Jack-opportunist and the Magic Mushrooms

Did you know, Beautiful People, that Jack, the cute little protagonist of the old English fairy tale, was a shameless opportunist? Rather than retelling the story, I’ll invite you to enjoy this little old-fashioned musical number:

There are many variations of the classic story, where the adorable, lovable little boy outsmarts and eventually kills the evil giant who practices cannibalism. However, all of them agree on several details: first of all, the lovable kid is a lazy, no-good loafer who is no help to his poor widowed mother; secondly, instead of selling their last resource – the cow, he swaps it for some dubious “magic” beans offered by a very suspicious character, without even clarifying what exactly he is supposed to do with them – just grabbing at the first ephemeral opportunity that comes his way. No wonder the poor suffering mom fetches him a couple of good ones with her handy cast iron pan and tosses the f*** beans out the window! But wait, when the beans grow overnight into a monstrously tall beanstalk, he starts climbing it for no reasonable purpose – just because it’s there, and to top it all off, he robs the giant of all his treasured possessions: the bag of gold, the hen (or goose) that lays golden eggs, and the family heirloom – the golden harp. At least he could’ve left the latter, to console the cannibal and Mrs Cannibal pining for their losses!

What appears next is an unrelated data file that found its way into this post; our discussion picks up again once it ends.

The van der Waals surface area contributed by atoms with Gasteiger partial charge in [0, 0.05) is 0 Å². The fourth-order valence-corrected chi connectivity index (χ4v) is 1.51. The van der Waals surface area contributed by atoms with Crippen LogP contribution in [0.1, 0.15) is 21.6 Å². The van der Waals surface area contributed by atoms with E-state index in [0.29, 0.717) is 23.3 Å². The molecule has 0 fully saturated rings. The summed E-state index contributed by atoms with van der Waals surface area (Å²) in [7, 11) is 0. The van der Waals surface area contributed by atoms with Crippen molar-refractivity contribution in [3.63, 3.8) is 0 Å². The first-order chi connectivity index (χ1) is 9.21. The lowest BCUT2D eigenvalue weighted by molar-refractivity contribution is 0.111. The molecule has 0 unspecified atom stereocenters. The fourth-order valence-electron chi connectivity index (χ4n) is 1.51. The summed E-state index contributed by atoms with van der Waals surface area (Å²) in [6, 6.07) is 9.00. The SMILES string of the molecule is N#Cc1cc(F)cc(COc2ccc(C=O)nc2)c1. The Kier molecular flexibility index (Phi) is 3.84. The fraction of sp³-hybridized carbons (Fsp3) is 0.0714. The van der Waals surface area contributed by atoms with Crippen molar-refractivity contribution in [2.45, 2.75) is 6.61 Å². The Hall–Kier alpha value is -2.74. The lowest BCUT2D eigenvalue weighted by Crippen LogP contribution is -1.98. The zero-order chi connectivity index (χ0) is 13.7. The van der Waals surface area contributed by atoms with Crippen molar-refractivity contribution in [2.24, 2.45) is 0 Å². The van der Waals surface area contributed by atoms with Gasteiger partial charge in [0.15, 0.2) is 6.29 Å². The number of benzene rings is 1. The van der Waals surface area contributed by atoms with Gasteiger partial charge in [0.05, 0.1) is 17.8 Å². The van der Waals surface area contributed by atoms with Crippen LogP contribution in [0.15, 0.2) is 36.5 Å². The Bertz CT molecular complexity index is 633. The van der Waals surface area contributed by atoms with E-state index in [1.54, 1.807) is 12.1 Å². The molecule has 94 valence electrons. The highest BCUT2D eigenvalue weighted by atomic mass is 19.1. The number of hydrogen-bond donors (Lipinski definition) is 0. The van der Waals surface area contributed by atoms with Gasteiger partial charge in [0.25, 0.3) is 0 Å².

And this is the story we still read to our children, Beautiful People? This is the lesson we are teaching them? “You don’t have to work hard, children; all you have to do is grab any opportunity that comes along, no matter how fantastic, inane, or even criminal,” – says little lovable Jack to generations of kiddies entranced by his adventures.

With all the variations of this story, I took the liberty of re-branding Jack’s image at least a little. In my version, having received the magic beans, on his way home Jack spotted some weird-looking mushrooms. Being in the magic mood already, he picked them, but, met with mommy’s cast iron pan, forgot all about them. In the morning, he felt strange buzzing in his pockets. Lo and behold, the mushrooms were growing without the benefit of soil. Pay attention now, children! Before starting his record-breaking climb, our hero has dumped the magic mushrooms into that same pan with which he was intimately acquainted and told mother to cook a nice nutritious dinner for herself. The transformation of Jack-opportunist into Jack, the loving and caring son, is complete, and following mother’s example, we can also start cooking.

As I’ve mentioned in the video, you can add any hot peppers of your preference, or simply increase the amount of Garam Masala, if you like it hot. As we all know, “Some Like It Hot”: